Although it would certainly be misleading to translate "koine aisthesis" and "sensus communis" simply as "consciousness", it is accepted practice to translate Aristotle's word "phantasia" as "imagination. Our word "imagination", after all, is a direct derivative of "imaginatio", which was the Latin equivalent of "phantasia" (and certainly it comes closer to Aristotle's meaning than etymologically more closely related modern words like "fantasy" or "fancy"). In fact, any implications of the fanciful or the unreal, or even the creative, have little or no overt place Aristotle's discussion of this topic. For him, imagination (phantasia) is "the process by which we say that an image [i.e. a mental image] is presented to us" (De Anima 428a)(5), and mental images (phantasmata) are, for him, essential to the rational processes of thinking (De Anima 431a, 427b; De Memoria 449b). To put it in anachronistically modern terms, images are the mental representations with which cognition works.
But mental images, as we conceive them now, are quintessentially conscious phenomena(6), and thus it should come as no surprise that the Aristotelian imagination is very closely related to the Aristotelian sensus communis. In fact, they seem to be presented as essentially a single faculty, regarded from different points of view, or functioning in different circumstances(7). Regarded in terms of its inputs, it is the sensus communis, integrating our sensory experience of bare colors, smells, sounds, tastes, and feels, and thus enabling the perception of meaningful objects and their spatio-temporal relations. In terms of its outputs it is the imagination, the faculty that makes the images that are the substrate of thought.
The middle ages, however, did not quite see things this way. Perhaps because the intellectual self-confidence of the medievals had been shattered by the centuries of barbarism following the collapse of Rome, the pressing intellectual task seemed to be to extract and Christianize as much as possible of the wisdom of the ancients from the corrupt texts of (especially) Aristotle that were again becoming available. The writings of Aristotle came to be seen as second in importance only to the Bible, and the exegetical skills honed on the Divine word were brought to bear on the words of The Philosopher. This focus on textual exegesis (and exegesis of exegesis) lead to a tendency to draw and stress fine distinctions, emphasizing conceptual discontinuities even where the continuities might seem more important. Thus, in medieval cognitive theory, imaginatio and sensus communis come to be treated as distinct faculties; indeed, we often find a distinction being drawn between imaginatio and phantasia, simply, it would seem, because the two different words were available(8).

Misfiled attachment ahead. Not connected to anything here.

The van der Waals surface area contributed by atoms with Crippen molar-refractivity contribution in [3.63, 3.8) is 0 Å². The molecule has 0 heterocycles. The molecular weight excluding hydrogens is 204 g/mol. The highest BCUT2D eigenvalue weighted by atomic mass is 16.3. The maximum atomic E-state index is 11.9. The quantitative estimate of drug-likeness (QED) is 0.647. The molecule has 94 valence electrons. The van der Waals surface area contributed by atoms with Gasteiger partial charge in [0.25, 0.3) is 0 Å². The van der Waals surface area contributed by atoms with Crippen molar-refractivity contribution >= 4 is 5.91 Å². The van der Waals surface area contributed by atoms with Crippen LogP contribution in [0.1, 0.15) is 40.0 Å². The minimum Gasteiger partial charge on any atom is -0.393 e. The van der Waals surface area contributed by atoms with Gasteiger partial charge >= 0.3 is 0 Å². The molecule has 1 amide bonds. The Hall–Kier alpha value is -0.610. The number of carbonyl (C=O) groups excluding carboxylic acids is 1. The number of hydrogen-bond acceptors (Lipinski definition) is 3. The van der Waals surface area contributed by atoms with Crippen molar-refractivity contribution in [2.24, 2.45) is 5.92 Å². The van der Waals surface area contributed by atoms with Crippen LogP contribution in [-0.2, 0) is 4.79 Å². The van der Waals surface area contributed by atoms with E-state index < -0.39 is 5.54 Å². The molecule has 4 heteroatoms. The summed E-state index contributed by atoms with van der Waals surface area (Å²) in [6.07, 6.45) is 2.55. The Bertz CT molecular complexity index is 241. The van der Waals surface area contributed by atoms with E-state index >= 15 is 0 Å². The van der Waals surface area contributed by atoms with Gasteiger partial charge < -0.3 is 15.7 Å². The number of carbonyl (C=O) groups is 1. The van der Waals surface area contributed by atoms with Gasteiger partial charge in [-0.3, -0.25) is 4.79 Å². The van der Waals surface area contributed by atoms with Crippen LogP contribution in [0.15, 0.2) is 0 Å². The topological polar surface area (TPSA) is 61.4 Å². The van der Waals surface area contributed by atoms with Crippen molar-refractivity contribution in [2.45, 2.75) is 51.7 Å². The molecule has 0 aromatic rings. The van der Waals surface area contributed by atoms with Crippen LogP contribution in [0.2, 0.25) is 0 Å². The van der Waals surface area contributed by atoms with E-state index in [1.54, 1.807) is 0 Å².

This psychological taxonomy was combined with a sort of speculative neuroscience
(based on ancient authors like Galen, Herophilus, and Nemesius rather than
on Aristotle(9)) to produce a sort
of rudimentary cognitive psychology with a general form that is not too unlike
the box diagrams found in modern textbooks.
The Medieval and Renaissance Brain.
Version of a diagram by Gregor Reisch, first published in 1503.
The underlying theory goes back much further (as do cruder versions of the diagram)
(see Clarke & Dewhurst, 1972).
[Click here, or on the picture, for a larger version.]
Diagrams more or less like figure 1 are found in many medieval and renaissance
texts (Clarke & Dewhurst, 1972). It was believed that the real mental
action went on in the cerebro-spinal fluid (animal-spirit) rather
than in the solid parts of the brain, and so the cognitive functions were
located in the major fluid filled ventricles of the brain. For most purposes
there are assumed to be three of these, although some authors may have been
aware that the most anterior ventricle is actually double, two ventricles
in parallel (what modern anatomists call the lateral ventricles). In any
case, we can easily abstract away from the lousy neuroscience. We are then
left with a cognitive theory that is not so very different from the sort
of thing that you might find in contemporary textbooks of Cognitive Psychology
(figure 2). Sensory data comes into the front ventricle(s), which processes
them into representations, images, and these are then manipulated and compared